Using words to create imagery


Things to ponder:

  • What exactly is description? What does it appeal to?
  • In what ways could you describe something to someone?
  • In describing something, what do you think is the most important thing to focus on?
  • Where would/do you use description?

What Is Description?

  • Description tells about the physical characteristics of a person, place, or thing
  • Description relies on and appeals to the fives senses - sight, hearing, taste, touch, & smell
  • Detail is key.

  • What are some words that you would use to vividly describe something?

Uses of Description

  • College writing

    • Compare-contrast Essays: you could describe how one thing is better than another
    • Argumentative Essays: you could vividly describe something that has resulted from whatever you are arguing for/against
    • Narrative Essays: you could describe an event or experience

Objective vs. Subjective Description

  • Objective Description - Literal description of something, focusing solely on the subject
  • Subjective Description - Conveys personal response to subject

  • Objective description will mostly rely on words' denotations (direct meanings), while Subjective description will mostly rely on their connotations (emotional associations)

Objective vs. Subjective (Continued)

  • An objective description of a college football game would include the people's appearances and actions, the layout of the stadium, the outcome of and events during the game, and the weather during the game.

  • A subjective description would include how the writer feels about the teams and fans, the writer's reaction to the size and architecture of the stadium, the writer's feelings towards the results of the game, and the emotional impact of the weather and environment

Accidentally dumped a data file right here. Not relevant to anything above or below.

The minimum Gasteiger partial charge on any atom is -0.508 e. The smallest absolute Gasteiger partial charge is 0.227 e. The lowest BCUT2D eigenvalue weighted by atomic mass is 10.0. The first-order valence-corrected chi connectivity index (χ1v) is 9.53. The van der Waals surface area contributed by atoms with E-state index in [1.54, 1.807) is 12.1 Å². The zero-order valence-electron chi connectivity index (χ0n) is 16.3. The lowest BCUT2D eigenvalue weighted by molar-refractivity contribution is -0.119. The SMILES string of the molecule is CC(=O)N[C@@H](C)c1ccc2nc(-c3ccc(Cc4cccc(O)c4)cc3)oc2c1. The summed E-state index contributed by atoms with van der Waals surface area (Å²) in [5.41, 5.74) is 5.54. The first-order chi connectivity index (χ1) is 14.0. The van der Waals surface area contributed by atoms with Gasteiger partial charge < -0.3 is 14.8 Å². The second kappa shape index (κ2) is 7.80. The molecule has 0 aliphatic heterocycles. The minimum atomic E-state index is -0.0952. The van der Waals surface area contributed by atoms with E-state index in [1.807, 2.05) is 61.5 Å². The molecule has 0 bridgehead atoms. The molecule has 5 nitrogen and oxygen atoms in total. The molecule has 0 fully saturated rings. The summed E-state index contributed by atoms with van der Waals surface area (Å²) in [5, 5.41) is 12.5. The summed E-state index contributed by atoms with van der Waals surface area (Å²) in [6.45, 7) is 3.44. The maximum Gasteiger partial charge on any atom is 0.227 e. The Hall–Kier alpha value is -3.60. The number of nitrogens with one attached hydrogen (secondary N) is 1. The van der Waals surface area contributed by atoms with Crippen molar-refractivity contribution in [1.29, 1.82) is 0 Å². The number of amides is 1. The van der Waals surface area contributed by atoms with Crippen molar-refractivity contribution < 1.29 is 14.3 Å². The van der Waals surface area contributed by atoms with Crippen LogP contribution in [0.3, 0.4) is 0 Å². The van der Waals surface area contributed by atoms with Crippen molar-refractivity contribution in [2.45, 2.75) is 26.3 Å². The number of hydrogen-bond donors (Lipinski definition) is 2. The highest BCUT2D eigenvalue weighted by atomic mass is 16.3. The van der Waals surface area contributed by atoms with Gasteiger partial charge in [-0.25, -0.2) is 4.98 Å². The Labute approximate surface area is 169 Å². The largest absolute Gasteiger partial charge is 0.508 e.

Objective vs. Subjective (Continued)

  • Subjective descriptions may also make use of figurative language, such as:

    • Simile - comparison using like or as
    • Metaphor - comparison without using like or as
    • Personification - giving non-human things human-like traits
    • Allusion - reference to a person/place/event/quotation that the writer assumes the reader will recognize

  • Your audience and purpose determine whether you should use subjective or objective description
    • For example, an assignment that asks for your reaction would require subjective description, while other assignments like legal, medical, and scientific ones would require you to objectively describe something.

Writing a Descriptive Essay

  • Two ways of getting your main idea across in the introduction:
    • Implied Thesis - Conveying the essay's main point subtly through selection and arrangement of details
    • Explicitly Stated Thesis - Directly stating the main idea
  • Either way, your details must work together to form a dominant impression (mood or quality emphasized in the piece of writing)

  • Each body paragraph includes details that support the thesis/dominant impression
  • These can be ordered in a variety of ways, whichever seems most logical

  • Conclusion reinforces thesis/dominant impression
  • Could be done by restating or reiterating introduction, or by using a clever or effective simile or metaphor.


  • Pick something to describe. Anything at all.
  • Decide whether you want to objectively or subjectively describe it.
  • Now, briefly list what each paragraph would highlight.

  • Example (Week-long camping trip)
    • Introduction - I went camping in the mountains with some family friends, and it was a fun experience
    • Paragraph I - Fresh air and nature were very refreshing
    • Paragraph II - Rainy day
    • Paragraph III - Quality time spent with friends
    • Conclusion - The trip helped me get back in touch with nature and spend time with friends

Writing Assignment

Write a short descriptive essay about the topic you chose to outline, in about 10-15 minutes.

Collaborative Activity

  • Get into groups of three or four students
  • Within each group, agree on a famous person or character, and write a description of that person, being as detailed as possible.
  • However, don't make it too obvious who this person is
  • Give your description a general title, like what this person's role is - such as politician, TV star, superhero, etc.
  • Have one person from each group read out their group's description of the individual and see whether classmates can guess who the person is.


  • What exactly is description? What does it appeal to?
  • What are the two ways of describing things?
  • What's the difference between subjective and objective description?
  • What are some uses for description?